On Feb. 8, Sameena Mustafa appeared before the Chicago Sun-Times Editorial Board. We asked her why she’s running for the Democratic seat in the 5th Congressional District of Illinois in the March 2018 primary:
I’m Sameena Mustafa. My background is I’ve worked in business, non-profit and the arts. Most recently I was a commercial real estate tenant advocate for 13 years representing groups, non-profits, small business that represent the most marginalized in our community, so women and girls, the LBT community, immigrants and refugees, and that has been my life’s work. I’ve been on boards, I’ve been a volunteer for domestic violence shelters, it is my passion to work for the community, and this is a continuation of that.
My top priorities are medicare for all, as someone who has worked in a federally funded healthcare clinic I feel like healthcare is the most important issue to transform not only our wellbeing and it could also transform our economy. It will be a major game changer and will also require a change in our tax system.
To me economic justice is what is driving me to run for this office, we have a representative right now who does not stand for these principals and does not support medicare for all. The other thing that’s really driving me is getting money out of politics, our current representative gets almost half of his money from corporate PACs and special interest and I think it’s had a corrosive effect on our democracy. It’s time to have uncompromised progressive leadership for the 5th district.
The Chicago Sun-Times sent the candidates seeking nominations for Congress a list of questions to find out their views on a range of important issues facing the state of Illinois. Sameena Mustafa submitted the following answers to our questionnaire:
QUESTION: As a member of the House from Illinois, please explain what your specific cause or causes will be. Please avoid a generic topic or issue in your answer.
ANSWER: I will fight for the causes that are important to the people of the 5th District and work to resolve the issues that affect the American people most. We are living in a critical time in our history and the need for representatives who are not beholden to corporate donors and lobbyists has never been greater. This is why I will push for a constitutional amendment to ensure free and fair elections to address the corrosive effect of money in politics. I will also fight for the right to healthcare for all by co-sponsoring Medicare for All. I will work to protect immigrants by passing a clean DREAM act, expanding DACA and DAPA, and creating paths to citizenship for all immigrants regardless of status. I will fight for criminal justice reform by ending money bail and increase Justice Department resources to investigate civil rights violations across this country. I will also work to combat climate change and preserve our planet for generations to come. I support passing the Congressional Review Act to overrule the FCC vote against net neutrality and enact legislation to protect free speech and foster innovation.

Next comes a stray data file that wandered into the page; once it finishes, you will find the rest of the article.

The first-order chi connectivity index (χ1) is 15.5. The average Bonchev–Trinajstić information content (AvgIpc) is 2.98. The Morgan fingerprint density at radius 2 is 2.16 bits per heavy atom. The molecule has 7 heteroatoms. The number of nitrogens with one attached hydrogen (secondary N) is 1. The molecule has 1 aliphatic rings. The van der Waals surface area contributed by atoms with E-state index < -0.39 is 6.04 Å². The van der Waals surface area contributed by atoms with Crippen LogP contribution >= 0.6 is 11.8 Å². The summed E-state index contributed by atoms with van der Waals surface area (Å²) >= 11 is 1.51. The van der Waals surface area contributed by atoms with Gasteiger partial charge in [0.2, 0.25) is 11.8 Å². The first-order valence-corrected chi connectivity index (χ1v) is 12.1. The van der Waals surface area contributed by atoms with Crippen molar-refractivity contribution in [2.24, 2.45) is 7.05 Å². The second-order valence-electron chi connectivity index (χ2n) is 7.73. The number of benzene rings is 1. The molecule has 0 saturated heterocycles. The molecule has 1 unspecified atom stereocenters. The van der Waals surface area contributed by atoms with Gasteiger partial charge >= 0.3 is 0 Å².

District running for: 5th Congressional district (Illinois)
Political/civic background: For 25 years, I’ve been a leader in the business, the arts, and the nonprofit communities, having worked with people from all backgrounds and income levels. I’ve founded and led organizations, managed teams, and hired and fired people. For the last 13 years, I’ve counseled and negotiated on behalf of small businesses and nonprofits against landlords and financial institutions as a commercial real estate tenant representative and advocate. As a former Planned Parenthood manager, I’m the only candidate in this race with direct healthcare experience in a federally-funded clinic. I know how policy and funding affect real people. I also know the kind of advocacy we need in Washington to address issues, because I’ve gone to Capitol Hill to advocate for legislation. I’ve pushed for representation for women and people of color throughout my career and fought discrimination by building community forums locally. I have the experience but, rooted in that experience, I have the values we need today to truly advance a progressive agenda.
Occupation: Commercial real estate broker (on leave)